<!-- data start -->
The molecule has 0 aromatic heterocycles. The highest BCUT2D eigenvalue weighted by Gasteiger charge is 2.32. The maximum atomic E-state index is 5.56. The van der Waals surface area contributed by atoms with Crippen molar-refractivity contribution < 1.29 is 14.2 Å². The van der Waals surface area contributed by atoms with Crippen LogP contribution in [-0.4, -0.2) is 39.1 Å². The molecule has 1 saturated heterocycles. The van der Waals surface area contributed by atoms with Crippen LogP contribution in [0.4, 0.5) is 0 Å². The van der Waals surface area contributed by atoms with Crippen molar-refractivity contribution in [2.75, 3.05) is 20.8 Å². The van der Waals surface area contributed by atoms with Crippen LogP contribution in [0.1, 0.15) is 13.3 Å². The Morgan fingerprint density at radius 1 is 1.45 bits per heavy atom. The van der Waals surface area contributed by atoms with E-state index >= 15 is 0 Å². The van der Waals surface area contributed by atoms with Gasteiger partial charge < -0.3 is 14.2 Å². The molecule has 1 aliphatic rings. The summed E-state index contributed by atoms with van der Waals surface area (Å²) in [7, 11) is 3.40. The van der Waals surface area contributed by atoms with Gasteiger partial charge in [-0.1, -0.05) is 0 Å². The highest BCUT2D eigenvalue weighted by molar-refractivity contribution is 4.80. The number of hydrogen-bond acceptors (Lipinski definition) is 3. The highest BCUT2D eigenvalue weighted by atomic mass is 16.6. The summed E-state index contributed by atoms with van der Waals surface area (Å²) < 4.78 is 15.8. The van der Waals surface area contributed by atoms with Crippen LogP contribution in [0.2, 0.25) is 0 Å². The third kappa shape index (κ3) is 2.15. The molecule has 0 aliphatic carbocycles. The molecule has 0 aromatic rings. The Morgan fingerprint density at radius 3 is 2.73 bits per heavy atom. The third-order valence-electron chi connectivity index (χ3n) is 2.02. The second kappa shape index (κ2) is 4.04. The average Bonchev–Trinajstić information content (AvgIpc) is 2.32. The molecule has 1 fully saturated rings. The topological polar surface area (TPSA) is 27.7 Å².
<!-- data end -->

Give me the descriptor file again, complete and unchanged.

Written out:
The molecule has 0 aromatic heterocycles. The highest BCUT2D eigenvalue weighted by Gasteiger charge is 2.32. The maximum atomic E-state index is 5.56. The van der Waals surface area contributed by atoms with Crippen molar-refractivity contribution < 1.29 is 14.2 Å². The van der Waals surface area contributed by atoms with Crippen LogP contribution in [-0.4, -0.2) is 39.1 Å². The molecule has 1 saturated heterocycles. The van der Waals surface area contributed by atoms with Crippen LogP contribution in [0.4, 0.5) is 0 Å². The van der Waals surface area contributed by atoms with Crippen molar-refractivity contribution in [2.75, 3.05) is 20.8 Å². The van der Waals surface area contributed by atoms with Crippen LogP contribution in [0.1, 0.15) is 13.3 Å². The Morgan fingerprint density at radius 1 is 1.45 bits per heavy atom. The van der Waals surface area contributed by atoms with E-state index >= 15 is 0 Å². The van der Waals surface area contributed by atoms with Gasteiger partial charge < -0.3 is 14.2 Å². The molecule has 1 aliphatic rings. The summed E-state index contributed by atoms with van der Waals surface area (Å²) in [7, 11) is 3.40. The van der Waals surface area contributed by atoms with Gasteiger partial charge in [-0.1, -0.05) is 0 Å². The highest BCUT2D eigenvalue weighted by molar-refractivity contribution is 4.80. The number of hydrogen-bond acceptors (Lipinski definition) is 3. The highest BCUT2D eigenvalue weighted by atomic mass is 16.6. The summed E-state index contributed by atoms with van der Waals surface area (Å²) < 4.78 is 15.8. The van der Waals surface area contributed by atoms with Crippen LogP contribution in [0.2, 0.25) is 0 Å². The third kappa shape index (κ3) is 2.15. The molecule has 0 aliphatic carbocycles. The molecule has 0 aromatic rings. The Morgan fingerprint density at radius 3 is 2.73 bits per heavy atom. The third-order valence-electron chi connectivity index (χ3n) is 2.02. The second kappa shape index (κ2) is 4.04. The average Bonchev–Trinajstić information content (AvgIpc) is 2.32. The molecule has 1 fully saturated rings. The topological polar surface area (TPSA) is 27.7 Å².